Bioenergy or biomass energy—the energy
from plants and plant-derived materials—has been used since humans began
burning wood to cook food and keep warm.
Wood is still the largest biomass
energy resource today, but other sources of biomass can also be used. These
include food crops, grassy and woody plants, residues from agriculture or
forestry, oil-rich algae, and organic municipal and industrial wastes (that’s
right: poop). Even the fumes from landfills – methane, the main
component in natural gas – can be used as a biomass energy source.
Biomass in Oregon
While Oregon has some
dedicated biomass energy crops, most biomass resources are secondary products,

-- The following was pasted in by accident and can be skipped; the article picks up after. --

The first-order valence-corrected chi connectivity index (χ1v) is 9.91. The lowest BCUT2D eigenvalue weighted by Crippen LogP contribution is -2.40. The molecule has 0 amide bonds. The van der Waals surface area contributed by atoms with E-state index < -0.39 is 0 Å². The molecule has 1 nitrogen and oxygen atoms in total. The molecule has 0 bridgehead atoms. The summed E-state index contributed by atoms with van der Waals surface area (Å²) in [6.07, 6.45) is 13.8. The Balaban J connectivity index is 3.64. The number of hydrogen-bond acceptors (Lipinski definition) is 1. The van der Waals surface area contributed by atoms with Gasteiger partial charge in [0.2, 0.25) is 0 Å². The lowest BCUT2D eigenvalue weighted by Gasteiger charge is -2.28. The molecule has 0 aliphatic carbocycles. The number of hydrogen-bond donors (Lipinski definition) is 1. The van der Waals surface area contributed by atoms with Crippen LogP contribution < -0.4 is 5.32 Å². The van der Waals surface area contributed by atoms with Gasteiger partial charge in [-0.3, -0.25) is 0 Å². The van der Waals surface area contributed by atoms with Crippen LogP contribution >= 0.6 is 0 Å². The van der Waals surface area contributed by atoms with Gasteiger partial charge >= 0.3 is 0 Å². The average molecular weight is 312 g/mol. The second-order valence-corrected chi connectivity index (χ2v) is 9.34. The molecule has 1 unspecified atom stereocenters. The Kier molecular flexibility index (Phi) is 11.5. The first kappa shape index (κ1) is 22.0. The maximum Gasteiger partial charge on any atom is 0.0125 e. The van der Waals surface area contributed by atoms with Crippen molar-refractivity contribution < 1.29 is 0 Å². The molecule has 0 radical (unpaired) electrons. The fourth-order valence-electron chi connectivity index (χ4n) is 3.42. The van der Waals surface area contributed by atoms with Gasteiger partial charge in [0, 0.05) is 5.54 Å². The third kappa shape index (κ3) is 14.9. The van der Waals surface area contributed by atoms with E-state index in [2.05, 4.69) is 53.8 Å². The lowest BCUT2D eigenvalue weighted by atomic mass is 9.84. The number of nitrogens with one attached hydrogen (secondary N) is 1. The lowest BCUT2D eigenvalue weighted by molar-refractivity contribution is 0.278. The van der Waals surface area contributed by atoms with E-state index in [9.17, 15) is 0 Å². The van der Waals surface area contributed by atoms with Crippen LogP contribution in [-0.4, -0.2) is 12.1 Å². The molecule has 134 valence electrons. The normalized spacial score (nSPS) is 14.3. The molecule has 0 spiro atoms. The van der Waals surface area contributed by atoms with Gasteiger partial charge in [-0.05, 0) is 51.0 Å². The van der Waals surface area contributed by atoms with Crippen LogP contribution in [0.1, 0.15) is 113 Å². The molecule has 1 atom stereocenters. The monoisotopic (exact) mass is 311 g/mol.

such as lumber mill residue, logging slash, and animal manure. Examples of
biomass resources available in the Northwest include woody biomass, spent
pulping liquor (byproduct of pulp and paper making process), agricultural field
residue, animal manure, food processing residue, landfill gas, municipal solid
waste, and wastewater treatment plant digester gas.
Oregon has 17 woody biomass power facilities, primarily in the wood-products industry. An additional 21 facilities in Oregon use woody biomass to provide space heat; these include schools and hospitals
Biomass for Electricity Generation
The most common source of
biomass-based electricity is wood. The most common method of converting biomass
to electricity is through direct-fired combustion – a similar process to that is used for coal or natural gas. After the biomass has been pre-processed to remove
impurities, it is burned in a boiler to generate steam, which turns a turbine
and generates electricity.
Biomass power plants are
typically less than 50 megawatts in size, compared to coal plants, which are typically
200 to 1,500 megawatts..